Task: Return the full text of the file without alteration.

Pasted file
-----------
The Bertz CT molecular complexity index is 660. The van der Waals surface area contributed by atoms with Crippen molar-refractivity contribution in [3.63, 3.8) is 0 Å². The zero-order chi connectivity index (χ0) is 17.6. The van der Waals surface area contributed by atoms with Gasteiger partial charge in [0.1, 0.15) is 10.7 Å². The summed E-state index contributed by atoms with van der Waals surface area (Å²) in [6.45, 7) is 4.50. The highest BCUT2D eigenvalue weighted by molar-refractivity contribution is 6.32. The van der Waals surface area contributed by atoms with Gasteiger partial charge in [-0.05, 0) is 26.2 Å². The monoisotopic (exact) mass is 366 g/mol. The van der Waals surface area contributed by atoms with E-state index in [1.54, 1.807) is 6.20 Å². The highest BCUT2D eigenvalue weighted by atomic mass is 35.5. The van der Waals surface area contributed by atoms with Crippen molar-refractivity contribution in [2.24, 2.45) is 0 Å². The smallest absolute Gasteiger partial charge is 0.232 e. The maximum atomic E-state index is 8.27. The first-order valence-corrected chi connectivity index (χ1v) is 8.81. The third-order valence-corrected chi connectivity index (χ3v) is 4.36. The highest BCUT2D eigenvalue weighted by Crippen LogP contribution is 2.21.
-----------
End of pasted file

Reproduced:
The Bertz CT molecular complexity index is 660. The van der Waals surface area contributed by atoms with Crippen molar-refractivity contribution in [3.63, 3.8) is 0 Å². The zero-order chi connectivity index (χ0) is 17.6. The van der Waals surface area contributed by atoms with Gasteiger partial charge in [0.1, 0.15) is 10.7 Å². The summed E-state index contributed by atoms with van der Waals surface area (Å²) in [6.45, 7) is 4.50. The highest BCUT2D eigenvalue weighted by molar-refractivity contribution is 6.32. The van der Waals surface area contributed by atoms with Gasteiger partial charge in [-0.05, 0) is 26.2 Å². The monoisotopic (exact) mass is 366 g/mol. The van der Waals surface area contributed by atoms with E-state index in [1.54, 1.807) is 6.20 Å². The highest BCUT2D eigenvalue weighted by atomic mass is 35.5. The van der Waals surface area contributed by atoms with Crippen molar-refractivity contribution in [2.24, 2.45) is 0 Å². The smallest absolute Gasteiger partial charge is 0.232 e. The maximum atomic E-state index is 8.27. The first-order valence-corrected chi connectivity index (χ1v) is 8.81. The third-order valence-corrected chi connectivity index (χ3v) is 4.36. The highest BCUT2D eigenvalue weighted by Crippen LogP contribution is 2.21.